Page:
So often in one’s interactions with domestic animals one is conscious of having been weighed in the balance and found wanting. The Labrador is physiologically well adapted to conveying such complex emotions as injury, tragic irony, incipient heartbreak &c (whereas your Abyssinian cat, by and large, leads on irritation, expressed via the tail, censoriousness, and a sort of abstract, generalised, stern disapproval). But a particular cause of eye-rolling, swooning and what have you on the part of Labradors is THE AWFUL THINGS WE EAT. The household is actually rather gastronomic, from a human point of view. We also – those readers who know and I hope love us, in all our rotundity – may be surprised to hear – try to eat sensibly. We use little fat, mostly olive oil and some butter, and almost no sugar, I hardly ever make cakes or puddings, and we don’t fry anything. We buy and cook huge quantities of fresh vegetables, we make our own bread, and we buy meat from a farm-shop, or the Apparitional Gamekeeper kills it for us. But what we do use in surprising quantity, is chillies. A swift review of the cupboards suggests that the household contains, at the moment: fresh chillies, Barbadian chilli sauce, Jamaican chilli sauce, Malaysian chilli sauce, a ‘hot seasonings’ grinder, Chinese chilli oil, Thai holy basil and chilli marinade, Spanish smoked paprika powder, and, since the Real World Consultant came back from Los Angeles where he visited the Mexican market with $1000 in dollars in his back pocket (for complicated reasons, no I am not going to explain), four different kinds of dried whole chillies – rather lively three-inch mahogany coloured ones, small, black, wrinkled and deadly smoked ones, two large, flat, charred ones, possibly the victims of spontaneous combustion, and some mysteriously chocolate-flavoured beige ones. At least two out of the above list tend to be in requisition in any meal whatsoever, yea verily, even unto a boiled egg. So often one puts down the remains of dinner for the dog, which AGAIN, consist of some variation on the theme of lightly cooked vegetables, garlic, a smear of oil from where I’ve grilled a bit of something, and … yes, of course. Chillies.
The question which arose in our minds after a while, was: given that this is the only life which the little animal has ever known, why does Miss Dog look so heartbroken at this juncture? As so often, the answer was to be found in Silly Bitch Magazine. This discreditable publication runs a Serial, which is called ‘The Dear Old Days’. A somewhat dodgy author credit suggests that this has been channeled via ouija board from Miss Enid Blyton (such things happen. I have in a safe place a book which redacts what the late Sir Arthur Conan Doyle had to tell the world of the living). ‘The Dear Old Days’ is set, it seems, interwar. There are three labradors, golden, liver, and black, called Spiffy, Biffy and Miffy. The human cast features Squire Jolly of Jollity Hall, who is large and cheerful, has a red face, and appears to have infinite leisure for going shooting. There are four children between 8 and 12, three boys and a girl, much given to all-day adventures, involving (probably) escaped bank robbers and so forth, but more certainly, picnics of cheese sandwiches, cake, and chocolate on the bank of a not too fast river. On wet days, the children make scones and fudge, and play pirates in the sitting room, which involves roaring fires, and the toasting of sausages and crumpets. There is a Dear Baby of anorexic tendency much given to comically lobbing whatever it has been offered into the waiting mouth of Spiffy, Biffy, or Miffy. The family never takes holidays abroad, though they do go to the seaside in a shooting brake. Mrs Jolly does nothing from morning to night but bake cakes, buns, and biscuits. There is an Aga in the kitchen with beside it, a big, shabby, cozy basket with fetid old blankets which have begun to move about of their own accord. And family supper reliably consists of Shepherds Pie, Sausage and Mash, Macaroni Cheese, or Chicken and Roast Potatoes, none of which involves any seasoning more challenging than parsley, with Rice Pudding for afters, all made in huge, scarred enamel dishes, with plenty left over for the dear dogs …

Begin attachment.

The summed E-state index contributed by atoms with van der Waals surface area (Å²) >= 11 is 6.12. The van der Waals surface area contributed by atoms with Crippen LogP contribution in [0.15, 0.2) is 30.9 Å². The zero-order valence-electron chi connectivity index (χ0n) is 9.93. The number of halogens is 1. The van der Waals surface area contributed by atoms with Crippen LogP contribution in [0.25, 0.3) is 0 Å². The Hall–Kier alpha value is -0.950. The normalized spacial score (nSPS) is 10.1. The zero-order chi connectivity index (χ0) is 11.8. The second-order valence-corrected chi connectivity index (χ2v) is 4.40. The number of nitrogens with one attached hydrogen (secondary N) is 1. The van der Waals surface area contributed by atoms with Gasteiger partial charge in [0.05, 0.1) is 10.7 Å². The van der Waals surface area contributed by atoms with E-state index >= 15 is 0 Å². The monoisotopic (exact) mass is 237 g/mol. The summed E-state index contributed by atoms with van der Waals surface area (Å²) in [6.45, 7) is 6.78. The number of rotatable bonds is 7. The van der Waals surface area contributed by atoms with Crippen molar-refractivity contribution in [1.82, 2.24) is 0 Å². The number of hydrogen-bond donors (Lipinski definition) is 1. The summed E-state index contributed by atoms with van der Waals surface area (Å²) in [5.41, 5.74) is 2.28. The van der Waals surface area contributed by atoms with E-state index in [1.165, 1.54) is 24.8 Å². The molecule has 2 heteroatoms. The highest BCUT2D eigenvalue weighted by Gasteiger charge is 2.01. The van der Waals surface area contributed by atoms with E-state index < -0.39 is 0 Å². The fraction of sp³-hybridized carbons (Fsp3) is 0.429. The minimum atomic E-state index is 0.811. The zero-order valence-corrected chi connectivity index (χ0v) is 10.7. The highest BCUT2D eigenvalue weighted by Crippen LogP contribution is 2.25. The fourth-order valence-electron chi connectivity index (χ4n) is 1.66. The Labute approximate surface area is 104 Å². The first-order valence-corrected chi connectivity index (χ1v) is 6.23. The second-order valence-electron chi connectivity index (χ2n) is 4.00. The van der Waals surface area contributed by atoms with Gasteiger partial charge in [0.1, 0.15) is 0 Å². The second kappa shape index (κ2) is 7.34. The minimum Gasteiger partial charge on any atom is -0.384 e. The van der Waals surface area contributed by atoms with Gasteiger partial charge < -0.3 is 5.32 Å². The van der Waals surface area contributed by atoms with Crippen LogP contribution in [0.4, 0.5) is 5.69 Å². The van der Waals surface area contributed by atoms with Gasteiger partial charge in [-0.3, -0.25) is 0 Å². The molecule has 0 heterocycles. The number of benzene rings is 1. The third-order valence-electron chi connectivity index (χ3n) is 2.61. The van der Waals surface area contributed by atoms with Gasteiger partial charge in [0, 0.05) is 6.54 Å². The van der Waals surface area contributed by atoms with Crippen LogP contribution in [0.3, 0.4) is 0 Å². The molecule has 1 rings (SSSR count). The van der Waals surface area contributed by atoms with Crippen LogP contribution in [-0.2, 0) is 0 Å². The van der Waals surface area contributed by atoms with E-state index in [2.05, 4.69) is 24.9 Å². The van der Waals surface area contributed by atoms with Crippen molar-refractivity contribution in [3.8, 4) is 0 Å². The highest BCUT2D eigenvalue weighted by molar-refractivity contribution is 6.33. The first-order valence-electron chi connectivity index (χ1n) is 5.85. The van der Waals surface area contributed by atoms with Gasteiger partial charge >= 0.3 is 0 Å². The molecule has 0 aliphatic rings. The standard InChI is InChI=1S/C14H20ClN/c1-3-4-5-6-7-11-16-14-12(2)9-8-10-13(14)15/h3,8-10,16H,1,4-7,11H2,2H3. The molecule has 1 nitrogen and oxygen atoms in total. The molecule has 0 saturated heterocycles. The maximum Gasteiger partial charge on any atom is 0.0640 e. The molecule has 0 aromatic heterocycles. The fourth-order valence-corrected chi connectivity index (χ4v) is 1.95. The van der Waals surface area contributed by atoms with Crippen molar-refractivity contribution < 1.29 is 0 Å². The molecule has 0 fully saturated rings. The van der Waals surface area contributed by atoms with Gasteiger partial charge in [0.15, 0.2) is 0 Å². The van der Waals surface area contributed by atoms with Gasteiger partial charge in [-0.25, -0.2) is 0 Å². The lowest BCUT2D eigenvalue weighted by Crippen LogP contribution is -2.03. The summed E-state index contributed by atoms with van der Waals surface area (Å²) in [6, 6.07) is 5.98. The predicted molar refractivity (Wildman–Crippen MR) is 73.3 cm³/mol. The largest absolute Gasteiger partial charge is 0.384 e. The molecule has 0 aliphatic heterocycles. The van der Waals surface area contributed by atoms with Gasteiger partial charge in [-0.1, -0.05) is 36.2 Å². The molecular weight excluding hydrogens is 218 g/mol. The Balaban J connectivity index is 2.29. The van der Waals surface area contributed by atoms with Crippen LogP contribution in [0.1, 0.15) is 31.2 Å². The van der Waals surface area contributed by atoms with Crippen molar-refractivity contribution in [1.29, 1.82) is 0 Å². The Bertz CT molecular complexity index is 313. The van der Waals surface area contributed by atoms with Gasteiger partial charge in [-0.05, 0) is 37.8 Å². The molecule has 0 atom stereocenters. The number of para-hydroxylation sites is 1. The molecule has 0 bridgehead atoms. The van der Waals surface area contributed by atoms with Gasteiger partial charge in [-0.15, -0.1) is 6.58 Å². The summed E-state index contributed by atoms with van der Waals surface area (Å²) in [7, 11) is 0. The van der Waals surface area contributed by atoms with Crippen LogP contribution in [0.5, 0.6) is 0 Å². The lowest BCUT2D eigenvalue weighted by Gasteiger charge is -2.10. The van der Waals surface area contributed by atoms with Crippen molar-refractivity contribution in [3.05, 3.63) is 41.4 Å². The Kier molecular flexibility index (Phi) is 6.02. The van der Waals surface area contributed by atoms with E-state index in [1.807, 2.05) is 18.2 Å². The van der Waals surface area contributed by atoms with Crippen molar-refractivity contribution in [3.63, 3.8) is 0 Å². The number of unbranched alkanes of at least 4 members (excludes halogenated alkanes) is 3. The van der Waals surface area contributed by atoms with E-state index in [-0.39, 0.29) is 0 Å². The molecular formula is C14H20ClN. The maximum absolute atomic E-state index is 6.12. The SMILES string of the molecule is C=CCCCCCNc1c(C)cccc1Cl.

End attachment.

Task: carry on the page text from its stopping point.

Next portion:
With all these splendours, plot there is almost none. ‘It was a bright sunny day in Jollity Hall. “I wonder what we’re going to do today?” said Biffy (or Spiffy, or Miffy) as the first rays of light touched their basket, and they stretched and yawned. Just then, Mike, George, Sam and Frankie piled into the kitchen. “Hello, dogs!” said Mike. “Let’s have an adventure!” “If you’re going to have an adventure, you need feeding up!” laughed Mrs Jolly. “Who wants bacon and eggs and fried bread?”’ – oh, write the rest yourself.
It goes without saying that certain sordid details of big house life for Labradors seem to have been mysteriously suppressed, such as living in outside runs and toeing the line generally: in fact, the total irresponsibility and self-indulgence of canis suburbicanus has been grafted onto the splendours of the past, with all the diffy bits left out … and is this not the story of Past Times/the National Trust and heritage generally, even for those of us who are not paid up members of the Silly Bitch Club?